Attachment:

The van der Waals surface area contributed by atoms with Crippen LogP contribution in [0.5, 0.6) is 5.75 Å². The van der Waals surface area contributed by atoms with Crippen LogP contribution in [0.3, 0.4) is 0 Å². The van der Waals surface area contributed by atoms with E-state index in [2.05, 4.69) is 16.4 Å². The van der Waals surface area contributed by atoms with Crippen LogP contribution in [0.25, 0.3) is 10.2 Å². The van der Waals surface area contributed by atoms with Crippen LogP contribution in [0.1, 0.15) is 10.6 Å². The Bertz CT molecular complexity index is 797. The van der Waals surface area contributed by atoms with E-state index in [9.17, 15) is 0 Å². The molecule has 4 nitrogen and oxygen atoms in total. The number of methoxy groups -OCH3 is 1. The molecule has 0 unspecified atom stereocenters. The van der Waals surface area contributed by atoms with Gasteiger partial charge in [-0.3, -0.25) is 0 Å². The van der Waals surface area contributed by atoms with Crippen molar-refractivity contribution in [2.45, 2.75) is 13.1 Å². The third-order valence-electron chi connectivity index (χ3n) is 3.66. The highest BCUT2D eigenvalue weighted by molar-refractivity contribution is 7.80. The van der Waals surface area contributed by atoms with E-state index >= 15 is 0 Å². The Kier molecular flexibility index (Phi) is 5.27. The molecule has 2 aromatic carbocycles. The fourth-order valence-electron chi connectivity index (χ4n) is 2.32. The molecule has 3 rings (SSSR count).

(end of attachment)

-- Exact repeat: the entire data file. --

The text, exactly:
The van der Waals surface area contributed by atoms with Crippen LogP contribution in [0.5, 0.6) is 5.75 Å². The van der Waals surface area contributed by atoms with Crippen LogP contribution in [0.3, 0.4) is 0 Å². The van der Waals surface area contributed by atoms with E-state index in [2.05, 4.69) is 16.4 Å². The van der Waals surface area contributed by atoms with Crippen LogP contribution in [0.25, 0.3) is 10.2 Å². The van der Waals surface area contributed by atoms with Crippen LogP contribution in [0.1, 0.15) is 10.6 Å². The Bertz CT molecular complexity index is 797. The van der Waals surface area contributed by atoms with E-state index in [9.17, 15) is 0 Å². The molecule has 4 nitrogen and oxygen atoms in total. The number of methoxy groups -OCH3 is 1. The molecule has 0 unspecified atom stereocenters. The van der Waals surface area contributed by atoms with Gasteiger partial charge in [-0.3, -0.25) is 0 Å². The van der Waals surface area contributed by atoms with Crippen molar-refractivity contribution in [2.45, 2.75) is 13.1 Å². The third-order valence-electron chi connectivity index (χ3n) is 3.66. The highest BCUT2D eigenvalue weighted by molar-refractivity contribution is 7.80. The van der Waals surface area contributed by atoms with E-state index >= 15 is 0 Å². The Kier molecular flexibility index (Phi) is 5.27. The molecule has 2 aromatic carbocycles. The fourth-order valence-electron chi connectivity index (χ4n) is 2.32. The molecule has 3 rings (SSSR count).